Login or Join Now

Upload your photos, chat, win prizes and much more

Username:
Password:
Remember Me

Can't Access your Account?

New to ePHOTOzine? Join ePHOTOzine for free!

Like 0

Take your photo like editing software doesn't exist.

Join Now

Join ePHOTOzine, the friendliest photography community.

Upload photos, chat with photographers, win prizes and much more for free!

BadSoulPhotography

When we shoot a photo like editing software doesn't exist, we force ourselves to give more thought to everything involved.
This helps us grow as photographers and we don't become dependant on software to fix our shots.
It's like taking the training wheels of the bike so we can really soar.
We all want to soar as photographers, right?

Sponsored Links
Sponsored Links 
15 Feb 2011 - 12:52 PM

Join ePHOTOzine for free and remove these adverts.

fraser
fraser  10631 forum posts Scotland14 Constructive Critique Points
15 Feb 2011 - 1:08 PM

I don't use software to "fix" an image, I use it to (try to) create what I saw and felt at the time I looked at the subject. Limiting my options by recording only what the camera sees doesn't interest me as it sees much less than I do.

Besides, where do you draw the line? Producing an unfiltered RAW image is surely the purest form of "shooting a photo like editing software doesnt exist". Even then the file is subject to the foibles of a particular camera/sensor comibination. Is that really the best way forward?

Having said all that I believe that getting the initial image right in camera is essential to ensuring the final image is all it should be. It's part of the craft, but the art comes from pre-visualising the scene to producing the final image on screen or in print, regardless of how you got there.

User_Removed
15 Feb 2011 - 1:44 PM

@ BSP...

Why not post some images to your PF so we can see some of your work? Smile

Last Modified By User_Removed at 15 Feb 2011 - 1:44 PM
gpwalton
gpwalton  1390 forum posts
15 Feb 2011 - 1:47 PM

Use a Pinhole Camera and get rid of the bias caused by the lens.
Be careful which paper and chemicals you use, as these might cause a distortion of the truth.

Dave_Canon
15 Feb 2011 - 3:13 PM

If I could not process my Raw images, there is no point in taking themTongue

I agree with capturing the scene as best you can in the camera but there is no right so it is up to the photographer. If I see highlights and shadows in the scene with interesting detail, I probably want to capture them but my camera may not be able to do so in single exposure so I am very dependent on editing software. I doubt that many photographers snap away with no consideration to the camera settings in the belief that they can correct any errors later. At least I have never met anyone who owned up to this.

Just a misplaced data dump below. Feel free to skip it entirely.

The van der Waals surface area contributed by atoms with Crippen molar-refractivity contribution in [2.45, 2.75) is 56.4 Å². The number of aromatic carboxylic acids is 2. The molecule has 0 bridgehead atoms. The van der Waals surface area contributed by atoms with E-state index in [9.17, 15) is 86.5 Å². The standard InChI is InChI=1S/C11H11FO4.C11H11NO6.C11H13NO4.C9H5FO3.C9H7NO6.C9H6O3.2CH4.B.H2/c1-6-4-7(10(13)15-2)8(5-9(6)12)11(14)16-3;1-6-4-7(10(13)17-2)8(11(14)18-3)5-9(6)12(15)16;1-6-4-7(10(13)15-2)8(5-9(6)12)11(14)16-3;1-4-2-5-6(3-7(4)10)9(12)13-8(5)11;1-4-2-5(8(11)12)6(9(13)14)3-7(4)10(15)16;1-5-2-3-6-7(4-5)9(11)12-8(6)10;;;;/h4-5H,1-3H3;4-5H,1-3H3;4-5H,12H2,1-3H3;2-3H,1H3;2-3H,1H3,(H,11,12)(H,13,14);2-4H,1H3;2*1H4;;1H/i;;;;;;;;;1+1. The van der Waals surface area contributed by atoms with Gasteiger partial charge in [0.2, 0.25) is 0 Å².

Dave

User_Removed
15 Feb 2011 - 3:24 PM

Can I change the title to: "Take your photo like editing software doesn't exist....and then use it!"?

Although 90% of my images are taken with a digital SLR, often with exposure bracketing, and in the knowledge that 10% might be usable, I can empathise with the sentiments of the OP because one of the reasons I use either 35mm or 6x7 film cameras for the remaining 10% of my images are precisely to do with being forced to think much more carefully before pressing the tit. Its good discipline and lots of fun.

But, having done so, I then scan my negatives and use Lightroom and sometimes even CS5 to get them just as I want them.

And do bear in mind that it is sometimes simply impossible to get the shot you want correct in the camera. (e.g. if you are in a location for only an hour, have absolutely no chance of ever seeing the same thing again and it is cloudy and dreich.)

Last Modified By User_Removed at 15 Feb 2011 - 3:25 PM
cameracat
cameracat  108578 forum posts Norfolk Island61 Constructive Critique Points
15 Feb 2011 - 3:33 PM

This is just an old " Onion " .....Grin

Trying to " Peel " it another way, Makes no difference at all.....Tongue

ckristoff
ckristoff  9936 forum posts Wales
15 Feb 2011 - 8:37 PM

Badsoulphotography,

I thank you for starting this thread.

It's probably directed more towards people like myself!Smile

Each time I use my camera, I attempt to try and get the image right. Sometimes I don't succeed. Why? Simply because in my haste, I forget to check the settings on the camera before I press the shutter.

I do have Photoshop CS ( version 8 ), which I do not fully understand ( need to read the book! ).

Question - if I'm using a rather competent camera, such as the Canon 7D, is it truly necessary to have to use photoshop on every image? Isn't such a camera capable of producing a stunning image without being photoshopped?

Before the onions start flying in my direction, I have set up my camera in order to achieve a good image, I use a tripod if taking landscapes and also use a cable release.


Frank.

User_Removed
15 Feb 2011 - 10:53 PM

Frank.

There are several ways of answering that question (which is a very good one despite what the detractors might say).

Firstly, if you are shooting in Raw (which I hope you are), then you simply do need to at least tweak your image in Lightroom or ACR to make it look like you think the camera meant it to be. The beauty of Raw is that you have all the captured data at your disposal to do that.

Secondly, even the best digital camera sensor does not interpret luminance and chrominance in the same way as the human eye does nor, indeed, as good photographic film does. So you do have to imprint your own interpretation on it.

Thirdly, even with a good camera like yours, many of the control settings and algorithms are based on averages. They will get most of it right most of the time - but you may not have wanted an average picture of an average subject in average conditions.

One of the reasons I like film is that it is a much more sophisticated medium than any digital sensor (I write this in 2011 - it may be different in 2021) - but, even then, once I have scanned my negatives, I often still want to add my own interpretation in Lightroom or CS5.

ckristoff
ckristoff  9936 forum posts Wales
15 Feb 2011 - 11:24 PM

Leftforum,

thank you very much for your kind reply.Smile